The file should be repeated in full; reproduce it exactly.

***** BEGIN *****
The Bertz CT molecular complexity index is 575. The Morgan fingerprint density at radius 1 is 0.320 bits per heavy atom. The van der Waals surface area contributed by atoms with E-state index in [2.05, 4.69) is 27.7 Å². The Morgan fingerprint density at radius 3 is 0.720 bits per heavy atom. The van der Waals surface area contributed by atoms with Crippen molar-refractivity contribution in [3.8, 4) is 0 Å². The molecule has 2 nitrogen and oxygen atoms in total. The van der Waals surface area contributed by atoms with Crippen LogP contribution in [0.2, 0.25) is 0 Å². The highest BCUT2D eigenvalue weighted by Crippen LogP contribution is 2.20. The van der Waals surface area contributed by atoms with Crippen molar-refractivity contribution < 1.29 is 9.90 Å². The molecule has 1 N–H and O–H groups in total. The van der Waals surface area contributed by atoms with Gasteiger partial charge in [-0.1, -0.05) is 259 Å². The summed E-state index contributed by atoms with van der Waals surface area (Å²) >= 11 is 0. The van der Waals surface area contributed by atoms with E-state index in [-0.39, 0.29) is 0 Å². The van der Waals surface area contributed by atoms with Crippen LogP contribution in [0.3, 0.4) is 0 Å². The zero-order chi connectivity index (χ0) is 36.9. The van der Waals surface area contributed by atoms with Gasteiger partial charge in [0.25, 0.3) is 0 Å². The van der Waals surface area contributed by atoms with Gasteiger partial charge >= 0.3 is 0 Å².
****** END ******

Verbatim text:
The Bertz CT molecular complexity index is 575. The Morgan fingerprint density at radius 1 is 0.320 bits per heavy atom. The van der Waals surface area contributed by atoms with E-state index in [2.05, 4.69) is 27.7 Å². The Morgan fingerprint density at radius 3 is 0.720 bits per heavy atom. The van der Waals surface area contributed by atoms with Crippen molar-refractivity contribution in [3.8, 4) is 0 Å². The molecule has 2 nitrogen and oxygen atoms in total. The van der Waals surface area contributed by atoms with Crippen LogP contribution in [0.2, 0.25) is 0 Å². The highest BCUT2D eigenvalue weighted by Crippen LogP contribution is 2.20. The van der Waals surface area contributed by atoms with Crippen molar-refractivity contribution < 1.29 is 9.90 Å². The molecule has 1 N–H and O–H groups in total. The van der Waals surface area contributed by atoms with Gasteiger partial charge in [-0.1, -0.05) is 259 Å². The summed E-state index contributed by atoms with van der Waals surface area (Å²) >= 11 is 0. The van der Waals surface area contributed by atoms with E-state index in [-0.39, 0.29) is 0 Å². The van der Waals surface area contributed by atoms with Crippen LogP contribution in [0.3, 0.4) is 0 Å². The zero-order chi connectivity index (χ0) is 36.9. The van der Waals surface area contributed by atoms with Gasteiger partial charge in [0.25, 0.3) is 0 Å². The van der Waals surface area contributed by atoms with Gasteiger partial charge >= 0.3 is 0 Å².